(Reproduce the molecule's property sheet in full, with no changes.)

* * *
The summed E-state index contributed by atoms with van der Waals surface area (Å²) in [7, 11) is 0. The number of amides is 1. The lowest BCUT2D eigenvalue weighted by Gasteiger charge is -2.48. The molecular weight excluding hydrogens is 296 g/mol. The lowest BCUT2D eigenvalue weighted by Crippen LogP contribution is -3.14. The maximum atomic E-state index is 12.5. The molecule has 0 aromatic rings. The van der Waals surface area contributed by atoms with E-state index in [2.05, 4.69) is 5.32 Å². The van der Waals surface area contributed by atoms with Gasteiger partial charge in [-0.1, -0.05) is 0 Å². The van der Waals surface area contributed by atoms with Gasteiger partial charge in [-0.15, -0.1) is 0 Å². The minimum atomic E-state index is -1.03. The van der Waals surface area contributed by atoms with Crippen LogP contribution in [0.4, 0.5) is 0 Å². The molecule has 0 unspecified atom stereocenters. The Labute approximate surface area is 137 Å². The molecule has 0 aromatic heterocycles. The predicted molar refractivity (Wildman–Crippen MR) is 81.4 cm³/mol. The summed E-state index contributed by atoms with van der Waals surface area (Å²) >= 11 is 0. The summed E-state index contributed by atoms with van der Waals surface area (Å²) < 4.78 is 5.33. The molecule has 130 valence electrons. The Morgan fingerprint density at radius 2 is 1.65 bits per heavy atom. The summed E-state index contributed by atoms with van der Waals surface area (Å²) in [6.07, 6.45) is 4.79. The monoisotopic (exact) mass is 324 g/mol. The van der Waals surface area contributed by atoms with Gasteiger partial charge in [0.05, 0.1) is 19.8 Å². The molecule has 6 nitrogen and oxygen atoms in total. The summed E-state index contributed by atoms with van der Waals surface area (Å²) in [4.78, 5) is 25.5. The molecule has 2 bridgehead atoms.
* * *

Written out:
The summed E-state index contributed by atoms with van der Waals surface area (Å²) in [7, 11) is 0. The number of amides is 1. The lowest BCUT2D eigenvalue weighted by Gasteiger charge is -2.48. The molecular weight excluding hydrogens is 296 g/mol. The lowest BCUT2D eigenvalue weighted by Crippen LogP contribution is -3.14. The maximum atomic E-state index is 12.5. The molecule has 0 aromatic rings. The van der Waals surface area contributed by atoms with E-state index in [2.05, 4.69) is 5.32 Å². The van der Waals surface area contributed by atoms with Gasteiger partial charge in [-0.1, -0.05) is 0 Å². The van der Waals surface area contributed by atoms with Gasteiger partial charge in [-0.15, -0.1) is 0 Å². The minimum atomic E-state index is -1.03. The van der Waals surface area contributed by atoms with Crippen LogP contribution in [0.4, 0.5) is 0 Å². The molecule has 0 unspecified atom stereocenters. The Labute approximate surface area is 137 Å². The molecule has 0 aromatic heterocycles. The predicted molar refractivity (Wildman–Crippen MR) is 81.4 cm³/mol. The summed E-state index contributed by atoms with van der Waals surface area (Å²) >= 11 is 0. The summed E-state index contributed by atoms with van der Waals surface area (Å²) < 4.78 is 5.33. The molecule has 130 valence electrons. The Morgan fingerprint density at radius 2 is 1.65 bits per heavy atom. The summed E-state index contributed by atoms with van der Waals surface area (Å²) in [6.07, 6.45) is 4.79. The monoisotopic (exact) mass is 324 g/mol. The van der Waals surface area contributed by atoms with Gasteiger partial charge in [0.05, 0.1) is 19.8 Å². The molecule has 6 nitrogen and oxygen atoms in total. The summed E-state index contributed by atoms with van der Waals surface area (Å²) in [4.78, 5) is 25.5. The molecule has 2 bridgehead atoms.